Have you registered your drone? The National Drone Registry opened for business today. Beginning Monday, the FAA requires owners of UAV’s to register.
The maximum penalty is pretty stiff, up to $27,500 with criminal penalties resulting in $250,000 or three years in prison.
“Whether the FAA will be able to enforce this rule is a genuinely open question,” Eli Dourado, director of the Technology Policy Program at the Mercatus Center at George Mason University.
“Thousands of children may be getting drones this holiday season without being aware of the new rules,” Dourado said. “The FAA doesn’t have the manpower to investigate and punish every instance of flying an unregistered drone, nor, I suspect, would it have the political will to. It is not going to send little kids to jail for this.”
How to register a drone
The new requirement only applies to people with drones weighing 0.55 pounds (including extra equipment such as cameras) to 50 pounds.
People with drones in that range can register online for $5, although it’s free before Jan. 20. The FAA is asking for names, home addresses and email addresses; once someone registers, they will get an identification number to write on all of their drones.
The drone registry comes ahead of more comprehensive regulations the FAA is planning to put in place in spring 2016.
The hope is that law enforcement will be able to use the identification numbers to find the owners of rogue UAVs. Over the last year, errant drones made headlines by causing firefighters to ground planes in California, crashing onto the White House grounds, and nearly hitting a medivac helicopter.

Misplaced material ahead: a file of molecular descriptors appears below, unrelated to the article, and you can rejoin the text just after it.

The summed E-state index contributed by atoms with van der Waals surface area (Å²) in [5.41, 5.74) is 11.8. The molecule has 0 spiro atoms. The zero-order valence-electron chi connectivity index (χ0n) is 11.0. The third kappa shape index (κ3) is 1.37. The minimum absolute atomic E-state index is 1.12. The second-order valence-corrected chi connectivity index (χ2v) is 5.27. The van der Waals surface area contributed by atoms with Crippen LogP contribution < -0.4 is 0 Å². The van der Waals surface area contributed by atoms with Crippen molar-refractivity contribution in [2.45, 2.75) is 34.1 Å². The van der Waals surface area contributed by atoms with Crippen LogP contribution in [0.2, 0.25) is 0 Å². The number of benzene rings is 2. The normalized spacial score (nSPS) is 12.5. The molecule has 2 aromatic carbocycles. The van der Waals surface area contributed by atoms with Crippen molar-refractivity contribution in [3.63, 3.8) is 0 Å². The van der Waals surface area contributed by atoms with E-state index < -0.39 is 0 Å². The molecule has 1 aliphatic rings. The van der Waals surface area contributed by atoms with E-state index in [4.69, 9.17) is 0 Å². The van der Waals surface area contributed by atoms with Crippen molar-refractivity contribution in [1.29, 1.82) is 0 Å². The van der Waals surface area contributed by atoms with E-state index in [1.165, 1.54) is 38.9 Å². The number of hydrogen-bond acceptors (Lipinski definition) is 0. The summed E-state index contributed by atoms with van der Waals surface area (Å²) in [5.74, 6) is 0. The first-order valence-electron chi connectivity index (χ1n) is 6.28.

People who already own drones have until Feb. 19 to register, and new drones must be registered before their first flight.
What happens if you don’t register?
It’s not really clear. It certainly seems doubtful that the FAA would slap every offender with a $27,500 fine. But the FAA did not give specific answers as to what smaller penalties might be.
“Our focus is on educating owners who have not yet registered and to maximize compliance,” an FAA spokesperson told NBC News. “For egregious violations of the registration rule, we also have several enforcement tools available, including civil penalties.”
The $27,500 figure comes from existing FAA regulations for failing to register manned aircraft. Obviously, a 0.55-pound drone is different than a Cessna that weighs more than 2,000 pounds. The vast majority of drone owners won’t get fined thousands of dollars for flying around their Christmas toys, said Michael Freudenberg, a partner at law firm Harrington, Ocko & Monk.
“Maybe it’s a $100 fine or $500 fine,” Freudenberg told NBC News. “They haven’t set a minimum, they only set a maximum.
“It’s likely if it’s a first-time offender, who is using it for recreational use and hasn’t caused any harm, that they will get hit with a minimal fine.”
But that doesn’t mean someone couldn’t be slammed with maximum civil penalty. Careless drone operators could really hurt someone, especially if flying over a crowd or near an emergency area.